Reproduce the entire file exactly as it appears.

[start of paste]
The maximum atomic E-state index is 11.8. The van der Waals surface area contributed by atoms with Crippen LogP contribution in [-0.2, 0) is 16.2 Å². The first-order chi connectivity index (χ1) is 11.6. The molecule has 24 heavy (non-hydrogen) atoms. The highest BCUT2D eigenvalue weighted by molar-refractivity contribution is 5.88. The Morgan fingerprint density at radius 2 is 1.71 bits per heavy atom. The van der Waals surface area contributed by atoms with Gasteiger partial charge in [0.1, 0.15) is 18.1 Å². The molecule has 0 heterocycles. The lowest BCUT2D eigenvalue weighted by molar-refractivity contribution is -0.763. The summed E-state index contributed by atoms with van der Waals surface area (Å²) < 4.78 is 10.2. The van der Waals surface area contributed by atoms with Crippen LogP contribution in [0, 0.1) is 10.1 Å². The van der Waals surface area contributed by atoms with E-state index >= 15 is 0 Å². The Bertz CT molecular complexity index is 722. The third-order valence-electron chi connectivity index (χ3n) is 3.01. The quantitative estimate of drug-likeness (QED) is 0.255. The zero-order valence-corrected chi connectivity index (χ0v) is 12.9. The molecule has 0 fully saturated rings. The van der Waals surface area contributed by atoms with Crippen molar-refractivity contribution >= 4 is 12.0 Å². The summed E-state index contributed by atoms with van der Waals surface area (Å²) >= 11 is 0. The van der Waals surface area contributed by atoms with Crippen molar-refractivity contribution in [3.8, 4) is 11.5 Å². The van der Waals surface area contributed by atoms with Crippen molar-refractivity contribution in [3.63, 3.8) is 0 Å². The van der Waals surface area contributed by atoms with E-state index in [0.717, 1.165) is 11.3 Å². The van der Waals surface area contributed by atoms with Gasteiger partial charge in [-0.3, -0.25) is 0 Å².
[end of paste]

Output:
The maximum atomic E-state index is 11.8. The van der Waals surface area contributed by atoms with Crippen LogP contribution in [-0.2, 0) is 16.2 Å². The first-order chi connectivity index (χ1) is 11.6. The molecule has 24 heavy (non-hydrogen) atoms. The highest BCUT2D eigenvalue weighted by molar-refractivity contribution is 5.88. The Morgan fingerprint density at radius 2 is 1.71 bits per heavy atom. The van der Waals surface area contributed by atoms with Gasteiger partial charge in [0.1, 0.15) is 18.1 Å². The molecule has 0 heterocycles. The lowest BCUT2D eigenvalue weighted by molar-refractivity contribution is -0.763. The summed E-state index contributed by atoms with van der Waals surface area (Å²) < 4.78 is 10.2. The van der Waals surface area contributed by atoms with Crippen LogP contribution in [0, 0.1) is 10.1 Å². The van der Waals surface area contributed by atoms with E-state index >= 15 is 0 Å². The Bertz CT molecular complexity index is 722. The third-order valence-electron chi connectivity index (χ3n) is 3.01. The quantitative estimate of drug-likeness (QED) is 0.255. The zero-order valence-corrected chi connectivity index (χ0v) is 12.9. The molecule has 0 fully saturated rings. The van der Waals surface area contributed by atoms with Crippen molar-refractivity contribution >= 4 is 12.0 Å². The summed E-state index contributed by atoms with van der Waals surface area (Å²) >= 11 is 0. The van der Waals surface area contributed by atoms with Crippen molar-refractivity contribution in [3.8, 4) is 11.5 Å². The van der Waals surface area contributed by atoms with Crippen molar-refractivity contribution in [3.63, 3.8) is 0 Å². The van der Waals surface area contributed by atoms with E-state index in [0.717, 1.165) is 11.3 Å². The van der Waals surface area contributed by atoms with Gasteiger partial charge in [-0.3, -0.25) is 0 Å².